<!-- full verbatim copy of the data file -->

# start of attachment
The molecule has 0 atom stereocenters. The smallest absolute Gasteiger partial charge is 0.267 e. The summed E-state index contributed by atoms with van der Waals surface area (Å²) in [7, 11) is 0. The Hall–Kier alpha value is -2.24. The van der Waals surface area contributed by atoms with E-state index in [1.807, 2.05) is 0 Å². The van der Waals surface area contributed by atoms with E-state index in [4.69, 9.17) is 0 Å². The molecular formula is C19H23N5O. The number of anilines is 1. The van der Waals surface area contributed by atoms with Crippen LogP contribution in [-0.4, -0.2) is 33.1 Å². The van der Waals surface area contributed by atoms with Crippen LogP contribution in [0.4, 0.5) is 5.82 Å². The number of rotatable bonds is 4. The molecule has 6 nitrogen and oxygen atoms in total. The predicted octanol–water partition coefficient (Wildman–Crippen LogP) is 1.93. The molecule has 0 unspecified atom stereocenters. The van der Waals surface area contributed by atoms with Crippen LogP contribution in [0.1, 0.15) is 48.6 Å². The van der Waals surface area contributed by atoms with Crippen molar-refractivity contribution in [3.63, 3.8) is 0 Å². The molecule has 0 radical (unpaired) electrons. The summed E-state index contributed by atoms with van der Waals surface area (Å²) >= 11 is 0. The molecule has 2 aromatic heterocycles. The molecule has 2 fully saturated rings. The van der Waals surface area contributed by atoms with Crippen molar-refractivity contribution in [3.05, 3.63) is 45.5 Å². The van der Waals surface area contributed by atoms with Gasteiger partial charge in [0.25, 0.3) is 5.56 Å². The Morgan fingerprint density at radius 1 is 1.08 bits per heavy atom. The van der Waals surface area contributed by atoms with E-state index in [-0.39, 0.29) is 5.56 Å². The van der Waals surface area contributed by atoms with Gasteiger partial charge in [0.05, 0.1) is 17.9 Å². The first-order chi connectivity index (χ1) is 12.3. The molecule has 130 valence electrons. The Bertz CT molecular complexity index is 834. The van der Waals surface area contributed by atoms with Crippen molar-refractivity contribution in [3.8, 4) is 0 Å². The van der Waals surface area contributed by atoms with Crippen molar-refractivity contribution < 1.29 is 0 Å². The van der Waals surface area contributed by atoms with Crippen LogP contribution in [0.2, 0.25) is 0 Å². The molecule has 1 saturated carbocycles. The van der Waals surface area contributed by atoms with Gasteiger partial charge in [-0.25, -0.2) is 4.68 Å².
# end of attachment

The molecule has 0 atom stereocenters. The smallest absolute Gasteiger partial charge is 0.267 e. The summed E-state index contributed by atoms with van der Waals surface area (Å²) in [7, 11) is 0. The Hall–Kier alpha value is -2.24. The van der Waals surface area contributed by atoms with E-state index in [1.807, 2.05) is 0 Å². The van der Waals surface area contributed by atoms with E-state index in [4.69, 9.17) is 0 Å². The molecular formula is C19H23N5O. The number of anilines is 1. The van der Waals surface area contributed by atoms with Crippen LogP contribution in [-0.4, -0.2) is 33.1 Å². The van der Waals surface area contributed by atoms with Crippen LogP contribution in [0.4, 0.5) is 5.82 Å². The number of rotatable bonds is 4. The molecule has 6 nitrogen and oxygen atoms in total. The predicted octanol–water partition coefficient (Wildman–Crippen LogP) is 1.93. The molecule has 0 unspecified atom stereocenters. The van der Waals surface area contributed by atoms with Crippen LogP contribution in [0.1, 0.15) is 48.6 Å². The van der Waals surface area contributed by atoms with Crippen molar-refractivity contribution in [3.63, 3.8) is 0 Å². The molecule has 0 radical (unpaired) electrons. The summed E-state index contributed by atoms with van der Waals surface area (Å²) >= 11 is 0. The molecule has 2 aromatic heterocycles. The molecule has 2 fully saturated rings. The van der Waals surface area contributed by atoms with Crippen molar-refractivity contribution in [3.05, 3.63) is 45.5 Å². The van der Waals surface area contributed by atoms with Gasteiger partial charge in [0.25, 0.3) is 5.56 Å². The Morgan fingerprint density at radius 1 is 1.08 bits per heavy atom. The van der Waals surface area contributed by atoms with E-state index in [-0.39, 0.29) is 5.56 Å². The van der Waals surface area contributed by atoms with Gasteiger partial charge in [0.05, 0.1) is 17.9 Å². The first-order chi connectivity index (χ1) is 12.3. The molecule has 130 valence electrons. The Bertz CT molecular complexity index is 834. The van der Waals surface area contributed by atoms with Crippen molar-refractivity contribution in [3.8, 4) is 0 Å². The van der Waals surface area contributed by atoms with Crippen molar-refractivity contribution < 1.29 is 0 Å². The van der Waals surface area contributed by atoms with Crippen LogP contribution in [0.2, 0.25) is 0 Å². The molecule has 1 saturated carbocycles. The van der Waals surface area contributed by atoms with Gasteiger partial charge in [-0.25, -0.2) is 4.68 Å².